St Francis of Assisi
Assisi is probably the best known town in Umbria thanks to the town’s (and the world’s) most famous saint, St. Francis of Assisi (1181-1226). St. Francis preached a type of Christianity that spoke of humility and compassion for the poor, not a message that wealthy members of the church necessarily wanted to promote. Upsetting orthodox church teachings was a dangerous pastime that could easily result in being burnt at the stake. Luckily for Francis, the power of the huge religious revival that he started was harnessed by the church and he was granted a religious order. The new modern day pope, Francis I, by choosing the name of the saint, has sent a clear signal that he intends to reconnect with the ordinary members of the church.
The Basilica of Saint Francis
In 1228 work started on a huge church in Assisi to commemorate the life of Saint Francis, the Basilica of Saint Francis is in reality two churches, an Upper and Lower Basilica.
The huge size of the church showed how important St. Francis had become, but in all likelihood it was not something he would have approved of. However, one of St Francis’ wishes was complied with; the church built to house his body was built at the end of town where previously criminals had been hanged. The Basilica uses elements of the Gothic and Romanesque architectural styles, for example, the Upper Basilica mixes a Romanesque rose window with Gothic (pointed) arches in the interior.
The Upper Basilica
Badly damaged in September 1997 by an earthquake, the Upper Basilica was restored and re-opened within two years.
Giotto’s Life Of Saint Francis
One of the world’s most famous fresco cycles (attributed to Giotto but disputed by many) is painted on the walls of the nave, it depicts scenes from the life of Saint Francis. Painted around 1300, these paintings are important to art historians because they show a break from traditional style of medieval painting, the faces have emotion, the figures are solid and show movement and the scenes have some perspective. The Renaissance didn’t suddenly appear in the 1420’s, art was developing long before.
Frescoed on the transept of the Upper Basilica are biblical scenes by Giotto’s teacher, Cimabue. The white pigment, based on lead oxide has turned black giving the frescoes a strange negative image effect.
The Lower Basilica
The Lower Basilica is darker and lower ceilinged than the Upper Basilica, it has works of art by Cimabue, Giotto, Pietro Lorenzetti and Simone Martini.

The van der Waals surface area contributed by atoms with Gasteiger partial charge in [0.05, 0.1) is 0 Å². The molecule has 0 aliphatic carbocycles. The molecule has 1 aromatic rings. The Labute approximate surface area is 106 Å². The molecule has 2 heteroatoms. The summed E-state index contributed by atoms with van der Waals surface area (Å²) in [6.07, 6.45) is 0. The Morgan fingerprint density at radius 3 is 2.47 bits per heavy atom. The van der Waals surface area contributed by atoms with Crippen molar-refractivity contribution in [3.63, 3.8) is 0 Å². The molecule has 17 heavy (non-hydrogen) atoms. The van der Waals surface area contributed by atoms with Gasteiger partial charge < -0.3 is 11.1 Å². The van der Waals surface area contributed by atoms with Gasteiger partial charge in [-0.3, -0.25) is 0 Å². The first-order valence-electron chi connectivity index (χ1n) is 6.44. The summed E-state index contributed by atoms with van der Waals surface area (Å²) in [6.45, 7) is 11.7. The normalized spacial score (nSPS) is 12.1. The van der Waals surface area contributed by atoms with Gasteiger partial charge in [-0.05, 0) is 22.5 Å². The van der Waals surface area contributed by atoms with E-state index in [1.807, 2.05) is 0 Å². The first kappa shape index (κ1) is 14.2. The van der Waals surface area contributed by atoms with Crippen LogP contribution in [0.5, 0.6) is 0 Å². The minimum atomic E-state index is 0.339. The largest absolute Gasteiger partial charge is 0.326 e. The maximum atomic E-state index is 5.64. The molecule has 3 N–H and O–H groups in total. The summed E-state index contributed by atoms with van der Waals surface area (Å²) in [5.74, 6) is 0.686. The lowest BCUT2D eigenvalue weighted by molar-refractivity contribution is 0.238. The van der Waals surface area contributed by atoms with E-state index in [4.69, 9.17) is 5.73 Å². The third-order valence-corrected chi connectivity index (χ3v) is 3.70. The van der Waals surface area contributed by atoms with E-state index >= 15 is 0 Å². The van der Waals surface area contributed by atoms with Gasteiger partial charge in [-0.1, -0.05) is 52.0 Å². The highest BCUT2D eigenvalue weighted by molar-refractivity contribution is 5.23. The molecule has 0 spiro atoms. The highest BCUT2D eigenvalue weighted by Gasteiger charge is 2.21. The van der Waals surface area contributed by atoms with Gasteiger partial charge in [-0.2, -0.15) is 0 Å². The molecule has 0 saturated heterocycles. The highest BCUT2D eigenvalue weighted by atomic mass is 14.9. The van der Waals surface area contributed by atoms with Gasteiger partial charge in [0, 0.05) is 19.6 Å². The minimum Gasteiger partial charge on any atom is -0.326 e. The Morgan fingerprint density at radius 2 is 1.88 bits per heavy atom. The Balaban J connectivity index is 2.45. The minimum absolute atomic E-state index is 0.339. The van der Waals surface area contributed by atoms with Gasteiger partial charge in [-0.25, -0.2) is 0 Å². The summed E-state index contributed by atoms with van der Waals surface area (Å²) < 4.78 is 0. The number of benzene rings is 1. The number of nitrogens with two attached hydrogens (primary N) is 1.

On the right hand wall of the transept next to the nave is a painting of St. Francis by Cimabue that is often cited as the portrait most likely to resemble the Saint. This is because it was painted five decades after his death and used the description of someone who knew him. Saint Francis is standing on the right
Giotto or his followers are responsible for the chapels of Mary Madelene and Saint Nicholas, these can be found off the nave. In the transept, look for the story of the young Jesus, They show the characters within realistic looking landscapes rather than having them placed in the foreground with the scenery behind
Simone Martini, Chapel of St. Martin
The decoration of the Chapel of Saint Martin was designed and implemented by the Sienese artist Simone Martini, his work includes the floor, the stained glass windows and the frescoes. The paintings are quite hard to view thanks to the bright down lights but are well worth persevering with. If you go in through the entrance to the Lower Basilica the chapel is on the left hand side of the nave.
Pietro Lorenzetti, a Sienese artist and contemporary of Giotto, was a master of composition, look at the Deposition and you can see how the figures and the body of Christ form a triangle.
As with Giotto’s painting, Pietro Lorenzetti showed emotion on the faces of his subjects and he was beginning to master perspective seventy years before the start of the Renaissance. Pietro’s brother, Ambrogio, painted the Allegories Of Good And Bad Government in Siena.